Do the Red Sox have too many positional log-jams in the minor leagues?

Red Sox Chief Baseball Officer Chaim Bloom has definitely stacked up the farm system since he was hired in 2020, but has he done too good of a job?
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When Chaim Bloom was brought in in 2020 to be the chief baseball officer for the Boston Red Sox, he was brought in, first and foremost, to build up the Red Sox farm system and bring it back to its former glory.

His first move, one that fans in Boston will not soon forget, was a memorable one. Bloom traded long-time Boston outfielder Mookie Betts and left-handed pitcher David Price to the Los Angeles Dodgers for Alex Verdugo, Connor Wong, and Jeter Downs.

This was just the start of building the farm system, and he's done a very good job of it since then, with the farm system now ranked at No. 5 in the big leagues, according to Baseball America.

With all the positional log-jams in the minors, and leading up to the MLB, has Bloom gone too far?

With all the prospects that Bloom has collected in the four years he has been in Boston, the problem now becomes is that it's almost gotten to be too saturated in the upper echelon of the minor leagues, with some of it even spilling into the majors.

Take for example, Wilyer Abreu who was acquired in the trade for Christian Vazquez. The only reason Abreu was able to be called up from Triple-A this year is due to an injury to Jarren Duran. On top of that, the only reason that Duran was in the majors was due to an injury to Adam Duvall.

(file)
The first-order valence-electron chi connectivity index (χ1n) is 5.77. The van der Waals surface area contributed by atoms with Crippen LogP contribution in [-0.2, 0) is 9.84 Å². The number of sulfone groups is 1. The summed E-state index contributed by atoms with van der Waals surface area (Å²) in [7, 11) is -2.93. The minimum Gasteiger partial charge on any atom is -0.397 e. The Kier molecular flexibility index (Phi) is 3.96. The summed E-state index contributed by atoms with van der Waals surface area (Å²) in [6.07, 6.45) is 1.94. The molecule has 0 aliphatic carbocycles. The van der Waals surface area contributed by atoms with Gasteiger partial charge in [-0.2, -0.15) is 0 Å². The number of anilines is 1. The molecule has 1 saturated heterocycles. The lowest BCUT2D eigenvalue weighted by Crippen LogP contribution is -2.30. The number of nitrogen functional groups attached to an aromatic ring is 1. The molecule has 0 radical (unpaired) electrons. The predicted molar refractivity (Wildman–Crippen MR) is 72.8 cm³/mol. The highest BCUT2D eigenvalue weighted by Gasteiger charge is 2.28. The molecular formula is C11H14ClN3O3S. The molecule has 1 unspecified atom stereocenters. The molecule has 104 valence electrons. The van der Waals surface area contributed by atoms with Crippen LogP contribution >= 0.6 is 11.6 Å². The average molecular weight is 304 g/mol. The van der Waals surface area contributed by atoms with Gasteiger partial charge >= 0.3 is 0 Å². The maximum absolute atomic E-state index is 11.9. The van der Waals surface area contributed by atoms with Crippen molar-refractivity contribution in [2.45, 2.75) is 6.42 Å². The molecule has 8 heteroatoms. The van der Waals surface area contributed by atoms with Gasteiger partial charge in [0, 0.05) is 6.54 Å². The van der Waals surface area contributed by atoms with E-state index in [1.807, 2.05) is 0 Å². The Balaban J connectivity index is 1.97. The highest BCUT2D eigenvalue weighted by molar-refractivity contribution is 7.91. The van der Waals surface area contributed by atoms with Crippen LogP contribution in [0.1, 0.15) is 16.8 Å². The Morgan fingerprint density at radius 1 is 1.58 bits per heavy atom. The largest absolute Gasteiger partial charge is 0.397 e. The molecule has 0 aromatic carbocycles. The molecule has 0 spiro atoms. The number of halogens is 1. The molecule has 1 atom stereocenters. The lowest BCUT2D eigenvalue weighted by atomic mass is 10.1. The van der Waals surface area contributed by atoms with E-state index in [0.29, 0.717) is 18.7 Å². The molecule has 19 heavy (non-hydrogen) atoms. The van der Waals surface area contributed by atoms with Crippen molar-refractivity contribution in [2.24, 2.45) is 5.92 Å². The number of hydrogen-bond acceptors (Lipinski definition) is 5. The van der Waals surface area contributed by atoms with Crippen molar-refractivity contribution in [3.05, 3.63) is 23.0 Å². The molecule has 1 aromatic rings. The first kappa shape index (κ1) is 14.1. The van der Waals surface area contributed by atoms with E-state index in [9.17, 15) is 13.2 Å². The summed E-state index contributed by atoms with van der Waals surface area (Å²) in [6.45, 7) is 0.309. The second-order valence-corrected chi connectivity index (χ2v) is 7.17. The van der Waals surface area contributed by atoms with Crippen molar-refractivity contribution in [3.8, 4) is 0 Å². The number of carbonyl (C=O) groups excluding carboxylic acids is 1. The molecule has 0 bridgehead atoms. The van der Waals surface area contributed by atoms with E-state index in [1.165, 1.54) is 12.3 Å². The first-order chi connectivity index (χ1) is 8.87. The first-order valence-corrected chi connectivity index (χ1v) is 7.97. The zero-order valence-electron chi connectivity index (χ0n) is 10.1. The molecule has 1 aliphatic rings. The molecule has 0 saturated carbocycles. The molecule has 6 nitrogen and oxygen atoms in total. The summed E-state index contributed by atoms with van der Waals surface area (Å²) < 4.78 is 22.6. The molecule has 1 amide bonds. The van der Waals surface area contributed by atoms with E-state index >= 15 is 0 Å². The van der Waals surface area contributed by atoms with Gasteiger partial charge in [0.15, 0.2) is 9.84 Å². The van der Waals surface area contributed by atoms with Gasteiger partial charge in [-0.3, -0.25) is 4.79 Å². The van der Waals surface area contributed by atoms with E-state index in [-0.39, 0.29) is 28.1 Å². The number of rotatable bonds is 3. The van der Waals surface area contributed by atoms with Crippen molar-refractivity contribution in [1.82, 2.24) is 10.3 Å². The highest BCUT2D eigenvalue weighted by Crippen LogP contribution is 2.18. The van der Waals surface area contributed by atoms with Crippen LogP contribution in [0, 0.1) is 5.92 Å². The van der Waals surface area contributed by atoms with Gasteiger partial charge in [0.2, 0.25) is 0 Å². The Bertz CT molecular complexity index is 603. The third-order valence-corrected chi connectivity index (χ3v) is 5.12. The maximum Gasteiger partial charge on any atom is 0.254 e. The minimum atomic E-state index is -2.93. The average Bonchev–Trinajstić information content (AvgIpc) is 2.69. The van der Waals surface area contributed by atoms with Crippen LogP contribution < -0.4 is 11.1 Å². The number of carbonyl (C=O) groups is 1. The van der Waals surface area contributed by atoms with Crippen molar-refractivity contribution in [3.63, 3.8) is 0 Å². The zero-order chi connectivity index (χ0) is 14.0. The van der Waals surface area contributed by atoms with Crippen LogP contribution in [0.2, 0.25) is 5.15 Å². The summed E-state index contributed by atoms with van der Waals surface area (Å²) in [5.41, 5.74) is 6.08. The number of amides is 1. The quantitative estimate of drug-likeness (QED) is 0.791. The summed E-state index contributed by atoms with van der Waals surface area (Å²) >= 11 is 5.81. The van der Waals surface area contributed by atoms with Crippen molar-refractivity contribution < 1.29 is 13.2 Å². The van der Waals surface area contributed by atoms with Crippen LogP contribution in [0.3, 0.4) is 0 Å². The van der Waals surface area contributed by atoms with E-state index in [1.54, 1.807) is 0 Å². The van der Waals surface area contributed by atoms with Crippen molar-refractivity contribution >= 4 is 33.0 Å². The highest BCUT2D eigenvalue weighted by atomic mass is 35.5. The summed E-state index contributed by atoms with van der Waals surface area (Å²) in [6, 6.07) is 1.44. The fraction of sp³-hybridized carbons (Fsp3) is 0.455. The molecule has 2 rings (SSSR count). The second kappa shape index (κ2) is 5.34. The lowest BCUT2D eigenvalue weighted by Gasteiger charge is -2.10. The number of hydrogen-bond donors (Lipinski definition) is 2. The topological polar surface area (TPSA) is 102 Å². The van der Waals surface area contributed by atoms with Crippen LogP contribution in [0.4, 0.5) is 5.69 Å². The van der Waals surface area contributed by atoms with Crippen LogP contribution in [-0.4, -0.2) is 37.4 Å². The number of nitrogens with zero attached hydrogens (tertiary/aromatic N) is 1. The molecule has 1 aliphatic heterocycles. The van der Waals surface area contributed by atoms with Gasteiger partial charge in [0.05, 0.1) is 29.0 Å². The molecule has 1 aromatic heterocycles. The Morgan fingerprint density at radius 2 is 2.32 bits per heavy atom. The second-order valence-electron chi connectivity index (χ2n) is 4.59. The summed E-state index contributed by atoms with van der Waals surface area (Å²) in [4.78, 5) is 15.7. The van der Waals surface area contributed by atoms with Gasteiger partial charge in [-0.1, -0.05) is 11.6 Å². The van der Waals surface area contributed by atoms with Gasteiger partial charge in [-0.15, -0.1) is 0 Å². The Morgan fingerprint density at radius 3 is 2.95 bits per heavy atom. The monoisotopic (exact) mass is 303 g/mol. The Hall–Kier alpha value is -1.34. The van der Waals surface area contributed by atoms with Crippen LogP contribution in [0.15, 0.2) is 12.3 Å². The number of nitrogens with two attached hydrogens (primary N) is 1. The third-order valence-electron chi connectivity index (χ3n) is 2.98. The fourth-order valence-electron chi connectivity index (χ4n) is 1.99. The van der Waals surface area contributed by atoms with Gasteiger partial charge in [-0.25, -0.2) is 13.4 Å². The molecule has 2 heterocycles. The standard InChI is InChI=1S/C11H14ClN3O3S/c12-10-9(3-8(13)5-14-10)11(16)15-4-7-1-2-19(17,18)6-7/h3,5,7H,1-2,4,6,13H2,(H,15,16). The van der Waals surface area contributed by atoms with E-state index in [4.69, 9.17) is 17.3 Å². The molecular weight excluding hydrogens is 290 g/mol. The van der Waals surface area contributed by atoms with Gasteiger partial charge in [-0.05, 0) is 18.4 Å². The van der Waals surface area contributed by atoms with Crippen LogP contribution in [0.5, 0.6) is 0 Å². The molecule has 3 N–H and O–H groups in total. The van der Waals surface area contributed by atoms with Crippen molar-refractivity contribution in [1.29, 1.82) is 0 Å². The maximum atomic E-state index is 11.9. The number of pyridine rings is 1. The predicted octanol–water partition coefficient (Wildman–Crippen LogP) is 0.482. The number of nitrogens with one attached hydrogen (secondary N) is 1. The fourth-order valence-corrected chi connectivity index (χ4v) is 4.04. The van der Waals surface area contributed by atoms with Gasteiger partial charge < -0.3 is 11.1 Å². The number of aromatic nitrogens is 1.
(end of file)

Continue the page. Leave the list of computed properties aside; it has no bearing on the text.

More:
Elsewhere in the minor leagues there are log-jams all over the infield, especially at first base and catcher now with the emergence of Kyle Teel and Roman Anthony.

It's almost as if at every productive position this year, there has been someone above them blocking them whether that is Chase Meidroth blocking playing time for Blaze Jordan, Christian Arroyo blocking the promotion of Nick Yorke, and (when he was playing affiliated ball) Marcelo Mayer being blocked by David Hamilton.

While it's a good problem to have when you have too many promising prospects, at least in terms of depth and potential trades in the future, when you have an owner like John Henry who is in a win-now kind of mode and has no desire to dilly-dally.

Jordan is having a monster season, and was a force to be reckoned with early on the season, but has his position blocked by Meidroth, who has been there for longer. Now, Yorke is a bit of a different situation in that Arroyo is not on the 40-man roster, but it still has to be frustrating to Yorke to be in Double-A when he could easily be on the precipice of the major leagues.

Then there's Mayer. the darling boy of Bloom's existence in Boston. If it were not for his shoulder problems, Mayer would likely be giving Hamilton a run for his money in Triple-A. Instead, he is down in Fort Myers rehabbing his shoulder.

It's too soon to say if Bloom has gone too far with collecting the depth of the prospects, as he is about to enter his fifth off-season at the helm of the Red Sox. If he is able to leverage some of the players he has coveted for big time players, then it was all worth it. If not, and he continues to stash, it might be time to revisit decisions at a management level.